Last weekend we took a trip to London to see the David Bowie exhibition at the Victoria and Albert.
We’re incredibly lucky in this country that a lot of our top museums and galleries are free to enter – they make their money through gift shops and special exhibitions.
It’s rare I would pay an extra £15 to see one of these limited time only displays but I was brought up on a diet of the “Thin White Duke” so it only seemed right and proper.
The V&A had a huge selection of handwritten song lyrics, costumes from the different stages of Bowie’s career and, to my delight, props from the movie Labyrinth.
What I found most remarkable though is the impact that Bowie has had on pop culture over the past 45 years.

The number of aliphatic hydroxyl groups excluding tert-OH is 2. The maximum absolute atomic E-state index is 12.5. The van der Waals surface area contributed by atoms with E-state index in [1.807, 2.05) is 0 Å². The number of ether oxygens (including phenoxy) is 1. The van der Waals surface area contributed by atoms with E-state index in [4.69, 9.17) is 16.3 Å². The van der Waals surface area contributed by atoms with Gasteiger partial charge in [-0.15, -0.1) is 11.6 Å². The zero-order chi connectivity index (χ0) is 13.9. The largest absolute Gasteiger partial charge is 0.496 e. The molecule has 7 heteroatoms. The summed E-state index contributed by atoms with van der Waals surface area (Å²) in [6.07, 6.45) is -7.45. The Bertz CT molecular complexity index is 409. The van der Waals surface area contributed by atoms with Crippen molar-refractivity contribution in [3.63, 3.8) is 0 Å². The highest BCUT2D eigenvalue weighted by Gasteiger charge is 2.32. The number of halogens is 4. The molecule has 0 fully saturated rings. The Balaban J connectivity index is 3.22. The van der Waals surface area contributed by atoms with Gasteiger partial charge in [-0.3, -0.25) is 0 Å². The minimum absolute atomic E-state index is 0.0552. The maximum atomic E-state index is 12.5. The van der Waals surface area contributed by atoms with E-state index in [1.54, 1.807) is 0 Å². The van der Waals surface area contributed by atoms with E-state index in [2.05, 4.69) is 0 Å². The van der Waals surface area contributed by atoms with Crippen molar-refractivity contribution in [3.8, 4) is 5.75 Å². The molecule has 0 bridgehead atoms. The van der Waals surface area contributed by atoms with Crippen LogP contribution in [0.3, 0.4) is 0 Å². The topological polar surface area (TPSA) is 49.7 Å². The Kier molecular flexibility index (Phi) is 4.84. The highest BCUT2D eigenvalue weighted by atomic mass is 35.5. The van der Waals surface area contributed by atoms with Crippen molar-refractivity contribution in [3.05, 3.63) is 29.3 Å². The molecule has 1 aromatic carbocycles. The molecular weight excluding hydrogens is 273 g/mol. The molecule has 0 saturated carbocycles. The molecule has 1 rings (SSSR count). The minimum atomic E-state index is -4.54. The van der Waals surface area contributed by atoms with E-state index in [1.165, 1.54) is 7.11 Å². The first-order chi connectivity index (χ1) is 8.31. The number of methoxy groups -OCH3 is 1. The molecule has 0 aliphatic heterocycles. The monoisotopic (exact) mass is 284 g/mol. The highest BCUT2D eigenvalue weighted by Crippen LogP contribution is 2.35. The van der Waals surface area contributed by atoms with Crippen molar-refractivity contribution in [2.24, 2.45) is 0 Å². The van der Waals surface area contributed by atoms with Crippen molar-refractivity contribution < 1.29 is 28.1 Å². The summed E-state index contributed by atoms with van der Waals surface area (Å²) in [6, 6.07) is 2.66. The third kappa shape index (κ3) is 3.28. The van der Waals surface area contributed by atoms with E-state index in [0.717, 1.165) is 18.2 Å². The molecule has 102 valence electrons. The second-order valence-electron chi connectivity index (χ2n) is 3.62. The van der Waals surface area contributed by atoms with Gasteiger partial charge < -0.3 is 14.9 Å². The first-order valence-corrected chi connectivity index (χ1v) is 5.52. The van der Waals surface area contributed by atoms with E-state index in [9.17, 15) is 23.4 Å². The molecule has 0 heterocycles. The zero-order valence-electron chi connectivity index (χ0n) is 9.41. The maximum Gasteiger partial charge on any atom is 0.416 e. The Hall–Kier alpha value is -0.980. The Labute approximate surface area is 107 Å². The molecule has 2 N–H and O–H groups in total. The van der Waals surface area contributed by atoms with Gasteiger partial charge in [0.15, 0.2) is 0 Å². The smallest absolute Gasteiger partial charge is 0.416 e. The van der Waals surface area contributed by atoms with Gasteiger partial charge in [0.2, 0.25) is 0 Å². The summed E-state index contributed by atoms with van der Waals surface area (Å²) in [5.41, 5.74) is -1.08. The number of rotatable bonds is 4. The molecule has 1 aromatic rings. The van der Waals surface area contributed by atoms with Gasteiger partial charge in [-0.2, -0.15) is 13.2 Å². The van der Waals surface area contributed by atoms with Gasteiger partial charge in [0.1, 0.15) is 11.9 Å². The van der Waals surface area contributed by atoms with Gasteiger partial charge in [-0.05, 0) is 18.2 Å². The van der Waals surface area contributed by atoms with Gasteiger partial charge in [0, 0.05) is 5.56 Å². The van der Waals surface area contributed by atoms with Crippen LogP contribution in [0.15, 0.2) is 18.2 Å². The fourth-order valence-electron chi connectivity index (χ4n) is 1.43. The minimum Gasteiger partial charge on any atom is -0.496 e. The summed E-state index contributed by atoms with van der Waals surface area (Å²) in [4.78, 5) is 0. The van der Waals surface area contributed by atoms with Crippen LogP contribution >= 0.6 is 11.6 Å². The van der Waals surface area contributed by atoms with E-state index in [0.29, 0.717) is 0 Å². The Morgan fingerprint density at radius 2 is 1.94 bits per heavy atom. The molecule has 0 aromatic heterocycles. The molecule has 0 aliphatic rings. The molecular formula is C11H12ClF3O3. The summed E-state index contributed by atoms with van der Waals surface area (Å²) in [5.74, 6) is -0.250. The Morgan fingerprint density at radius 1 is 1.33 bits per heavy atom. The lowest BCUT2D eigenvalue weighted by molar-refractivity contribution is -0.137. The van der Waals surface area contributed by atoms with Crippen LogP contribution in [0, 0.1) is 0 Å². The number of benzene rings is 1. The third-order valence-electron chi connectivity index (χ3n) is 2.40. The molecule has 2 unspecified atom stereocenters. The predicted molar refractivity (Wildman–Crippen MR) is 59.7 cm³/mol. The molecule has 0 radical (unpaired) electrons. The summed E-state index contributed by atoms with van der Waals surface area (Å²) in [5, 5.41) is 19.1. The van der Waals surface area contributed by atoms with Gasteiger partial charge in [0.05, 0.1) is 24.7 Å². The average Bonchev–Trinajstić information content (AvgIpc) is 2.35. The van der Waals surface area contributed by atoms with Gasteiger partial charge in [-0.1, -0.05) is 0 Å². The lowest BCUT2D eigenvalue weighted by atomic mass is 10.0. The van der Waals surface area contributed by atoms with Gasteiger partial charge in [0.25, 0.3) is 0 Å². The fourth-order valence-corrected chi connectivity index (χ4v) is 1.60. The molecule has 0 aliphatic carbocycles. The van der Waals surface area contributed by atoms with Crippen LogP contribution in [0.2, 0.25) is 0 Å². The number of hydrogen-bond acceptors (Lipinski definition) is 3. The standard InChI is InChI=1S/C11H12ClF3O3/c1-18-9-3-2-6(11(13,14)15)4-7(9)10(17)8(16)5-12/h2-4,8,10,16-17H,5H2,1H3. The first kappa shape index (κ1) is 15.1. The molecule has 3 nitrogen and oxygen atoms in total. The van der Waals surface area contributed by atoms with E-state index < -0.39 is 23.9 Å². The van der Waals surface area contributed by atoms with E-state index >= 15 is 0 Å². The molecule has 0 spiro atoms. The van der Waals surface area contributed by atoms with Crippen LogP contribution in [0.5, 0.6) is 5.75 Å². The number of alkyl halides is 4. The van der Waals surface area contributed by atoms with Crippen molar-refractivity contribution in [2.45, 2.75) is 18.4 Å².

He has regularly changed his appearance and style and, every time he has done so, he has influenced a generation of fans and upcoming artists.
He didn’t just perform, he designed his own costumes and sets.
We often call musicians artists, and David Bowie is in every sense of the word.
I would go as far as to argue that, while you may not think of him as the best performer of all time, he is certainly the most influential rock artist there has ever been.
I wonder if any of today’s acts will have the same impact in 40 years.
Would Justin Bieber or One Direction have a wing of the Victoria and Albert dedicated to them in 2055 – or have influential artists like David Bowie and his contemporaries had their day?
We live in an era where people interact with their musical icons in a different way.
We don’t need to wait to see unfinished lyrics and behind-the-scenes photos in a museum because the stars themselves post them on Twitter.
Maybe the song was wrong – maybe Instagram Killed the Radio Star!